On June 6th, Toronto transit is set to reach a major milestone with the opening of the Union Pearson Express, connecting two of the foremost transit hubs in Canada with an airport rail link. On May 25th, UrbanToronto rode the new Metrolinx train from Union Station to Pearson International Airport, previewing the journey 1.5 million riders are projected to make in the coming year.
The journey begins from the spacious Union Station platform (profiled yesterday), where we board one of the UP Express' new Nippon Sharyo DMU trains, set to make the 25 minute trip to Terminal 1 at Pearson International Airport.
Stepping through the level-entry platform screen doors, the interior decor of the train is characterized by soft earth tones, with a subtle interplay of copper, pumpkin, and sage (the official colours of the UP Express) hues seen on the interior fabric (below). Likewise, the otherwise sleek, metallic exterior (above), is accented by stripes of the same colour pallet, giving the train a discrete yet recognizable style.
Riding the UP Express is relaxing and comfortable, with the smooth passage of the train a far cry from rush hour traffic of the 401. The cabin configuration is spacious, with a wide central corridor and ample space for luggage provided in the racks at the front and back of each cabin. Each seat comes equipped with an electrical outlet, while fold-down tray tables accommodate food and drink, as well as computer use—the trains and stations are equipped with free, high-speed wi-fi—which will prove a certain boon to time-strapped business travelers, fidgety children, and everyone in between.
As the train departs Union Station, an impressive urban vista immediately presents itself from the large windows. Picking up speed, views of South Core and the Financial District skyscrapers quickly give way to CityPlace and Fort York, then Liberty Village and the Gladstone Hotel.
Past Dufferin Street, we race by an eclectic collage of west end row houses, older industrial buildings, and slab apartment towers. After stopping at Bloor Street and at Lawrence Avenue and passing through a couple of gently raked tunnels, we suddenly find ourselves passing over the leafy Humber River ravine, the city views now replaced by golf course and forest. Moving towards Malton, we get a close-up glimpse of the Woodbine Racetrack as the train nears its final destination at Terminal 1.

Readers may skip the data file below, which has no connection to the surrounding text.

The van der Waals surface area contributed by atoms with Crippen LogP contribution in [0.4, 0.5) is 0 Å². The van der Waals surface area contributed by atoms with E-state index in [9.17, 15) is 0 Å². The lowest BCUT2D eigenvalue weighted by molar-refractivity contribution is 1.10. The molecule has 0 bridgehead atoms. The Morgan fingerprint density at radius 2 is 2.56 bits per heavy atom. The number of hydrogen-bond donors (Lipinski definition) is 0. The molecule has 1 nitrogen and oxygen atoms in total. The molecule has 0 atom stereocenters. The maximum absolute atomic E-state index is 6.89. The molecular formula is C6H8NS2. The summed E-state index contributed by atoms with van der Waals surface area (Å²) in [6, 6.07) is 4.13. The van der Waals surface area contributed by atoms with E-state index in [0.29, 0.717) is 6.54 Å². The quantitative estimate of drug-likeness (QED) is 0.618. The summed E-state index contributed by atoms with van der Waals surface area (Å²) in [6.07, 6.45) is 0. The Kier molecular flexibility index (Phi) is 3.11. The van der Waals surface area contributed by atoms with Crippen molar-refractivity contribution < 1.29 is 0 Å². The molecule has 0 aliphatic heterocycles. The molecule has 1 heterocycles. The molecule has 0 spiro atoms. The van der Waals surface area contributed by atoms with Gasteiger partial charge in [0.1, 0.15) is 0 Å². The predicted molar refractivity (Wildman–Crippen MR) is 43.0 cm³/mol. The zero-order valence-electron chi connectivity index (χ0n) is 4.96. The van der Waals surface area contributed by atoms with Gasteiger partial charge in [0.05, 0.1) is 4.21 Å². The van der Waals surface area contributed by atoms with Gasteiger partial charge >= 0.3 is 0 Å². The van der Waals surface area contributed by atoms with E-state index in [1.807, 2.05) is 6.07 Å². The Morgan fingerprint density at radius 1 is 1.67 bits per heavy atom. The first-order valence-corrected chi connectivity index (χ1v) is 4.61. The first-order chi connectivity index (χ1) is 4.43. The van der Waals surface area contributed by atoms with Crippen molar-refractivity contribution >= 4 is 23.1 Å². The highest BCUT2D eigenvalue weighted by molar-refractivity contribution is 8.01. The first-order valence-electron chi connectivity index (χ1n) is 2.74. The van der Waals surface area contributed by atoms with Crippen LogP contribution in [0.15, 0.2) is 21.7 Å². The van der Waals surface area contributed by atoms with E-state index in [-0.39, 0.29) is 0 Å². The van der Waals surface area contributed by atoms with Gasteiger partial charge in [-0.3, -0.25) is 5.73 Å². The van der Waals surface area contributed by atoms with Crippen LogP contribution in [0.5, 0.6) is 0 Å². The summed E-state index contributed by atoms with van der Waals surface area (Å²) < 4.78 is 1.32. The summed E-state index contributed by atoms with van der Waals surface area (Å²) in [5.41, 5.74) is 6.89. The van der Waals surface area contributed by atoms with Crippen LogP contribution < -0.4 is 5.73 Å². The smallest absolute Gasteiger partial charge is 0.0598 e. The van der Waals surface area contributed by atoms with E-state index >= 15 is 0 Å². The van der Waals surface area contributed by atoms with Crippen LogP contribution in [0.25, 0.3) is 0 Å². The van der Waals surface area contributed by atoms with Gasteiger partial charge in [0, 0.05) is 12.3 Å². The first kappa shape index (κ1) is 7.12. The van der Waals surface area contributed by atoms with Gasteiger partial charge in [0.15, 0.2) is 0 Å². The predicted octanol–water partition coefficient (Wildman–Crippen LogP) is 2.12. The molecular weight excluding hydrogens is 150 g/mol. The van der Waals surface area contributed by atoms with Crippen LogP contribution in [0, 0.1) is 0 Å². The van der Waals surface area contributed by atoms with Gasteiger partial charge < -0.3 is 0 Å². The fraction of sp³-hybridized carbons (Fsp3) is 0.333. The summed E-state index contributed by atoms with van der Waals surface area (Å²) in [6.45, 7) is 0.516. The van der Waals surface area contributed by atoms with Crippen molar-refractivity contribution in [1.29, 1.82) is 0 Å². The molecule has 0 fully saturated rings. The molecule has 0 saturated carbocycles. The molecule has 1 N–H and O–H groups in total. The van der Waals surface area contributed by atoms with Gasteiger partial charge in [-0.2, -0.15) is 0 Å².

Since our test run only briefly pauses at the Bloor and Weston stations, our entire journey takes only slightly over 20 minutes. Even with the two full stops during revenue service, however, the ride will take just under 25 minutes, giving travelers a scenic tour through a diverse cross-section of Toronto neighborhoods while minimizing total travel time.
On the technical side, the UP Expresses' new Nippon Sharyo DMU trains make this the first rail service in North America to use Tier 4 diesel, reducing emissions by 80-90% compared to previous technology. Metrolinx has purchased 18 cars in total, which can operate in a two-car (seen above) or three-car configuration, seating between 115 and 173 passengers respectively. The service will operate between 5:30 and 1:00 AM daily, making approximately 140 trips per day in total.
We will return tomorrow with photos from our visit to UP Express' platform at Pearson, and we will provide further updates when Toronto's long-anticipated airport rail link enters into regular service on June 6th. Until then, we leave you with a video of highlights from the journey:
Additional information and renderings of the Union Pearson Express can be found in our dataBase file for the project, linked below. Want to get involved in the discussion? Check out the associated Forum thread, or leave a comment in the space provided at the bottom of this page.
|Related Companies:||AECOM, EllisDon, Metrolinx, MMM Group Limited, Morrison Hershfield, WSP, Zeidler Partnership Architects|